A second objection to all of this would be that, being disabled, I cannot be expected to competently assess the historical disabled experience precisely because I am disabled; I should leave this to 'normal' historians. I reply that this is akin to saying that women can't be historians, and last time I checked, no one says this anymore (I certainly hope not!), so why is it acceptable to say this in regards to historians who are themselves disabled and interested in the disabled experience? (Note to self: stop reading so much Aquinas - you're starting to sound like him, at least as far as this post is concerned.**)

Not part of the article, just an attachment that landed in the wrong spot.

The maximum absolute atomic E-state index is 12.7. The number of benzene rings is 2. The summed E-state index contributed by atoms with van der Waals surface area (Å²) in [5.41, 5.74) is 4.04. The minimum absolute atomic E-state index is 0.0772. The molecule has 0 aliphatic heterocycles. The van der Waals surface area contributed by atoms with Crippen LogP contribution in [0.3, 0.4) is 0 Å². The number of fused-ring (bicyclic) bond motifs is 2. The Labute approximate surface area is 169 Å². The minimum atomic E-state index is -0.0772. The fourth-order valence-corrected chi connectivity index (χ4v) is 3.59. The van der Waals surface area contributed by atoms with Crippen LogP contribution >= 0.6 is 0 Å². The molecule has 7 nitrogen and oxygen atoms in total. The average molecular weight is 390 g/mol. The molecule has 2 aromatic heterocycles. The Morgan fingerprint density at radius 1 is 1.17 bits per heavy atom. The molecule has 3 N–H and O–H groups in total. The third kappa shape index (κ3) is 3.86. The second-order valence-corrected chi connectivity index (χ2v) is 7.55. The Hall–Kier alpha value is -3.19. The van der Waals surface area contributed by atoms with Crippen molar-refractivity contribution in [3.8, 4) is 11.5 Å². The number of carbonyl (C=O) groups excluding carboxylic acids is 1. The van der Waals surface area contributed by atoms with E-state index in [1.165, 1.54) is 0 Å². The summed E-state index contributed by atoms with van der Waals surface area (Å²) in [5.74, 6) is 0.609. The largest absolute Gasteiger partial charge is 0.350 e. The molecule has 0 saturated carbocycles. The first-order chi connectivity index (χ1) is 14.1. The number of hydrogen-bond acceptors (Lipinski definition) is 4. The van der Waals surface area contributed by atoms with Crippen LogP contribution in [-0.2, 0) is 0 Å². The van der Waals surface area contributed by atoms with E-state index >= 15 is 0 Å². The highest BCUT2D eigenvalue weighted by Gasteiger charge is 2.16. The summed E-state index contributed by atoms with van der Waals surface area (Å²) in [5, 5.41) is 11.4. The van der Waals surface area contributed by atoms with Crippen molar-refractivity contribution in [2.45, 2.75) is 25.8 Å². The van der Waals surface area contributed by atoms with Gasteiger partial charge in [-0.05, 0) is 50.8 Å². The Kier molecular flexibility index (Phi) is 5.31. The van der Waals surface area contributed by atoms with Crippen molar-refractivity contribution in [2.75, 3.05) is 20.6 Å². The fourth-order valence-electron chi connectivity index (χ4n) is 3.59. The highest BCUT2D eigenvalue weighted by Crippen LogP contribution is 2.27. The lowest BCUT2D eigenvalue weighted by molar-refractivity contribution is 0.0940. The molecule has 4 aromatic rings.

A third objection would be: why medieval history, of all things? Why not the eighteenth century? the nineteenth? the twentieth? the modern period? What's wrong with the medieval period? It's pretty dang awesome if you ask me. After all, we have William "Casket Exploder" the Conqueror*** and Pope "Better Dead than Alive" Formosus,**** just to name two people. And of course, we have natural philosophy, universities, the Carolingian Renaissance and...well, you get the point. It's pretty awesome. But I disgress.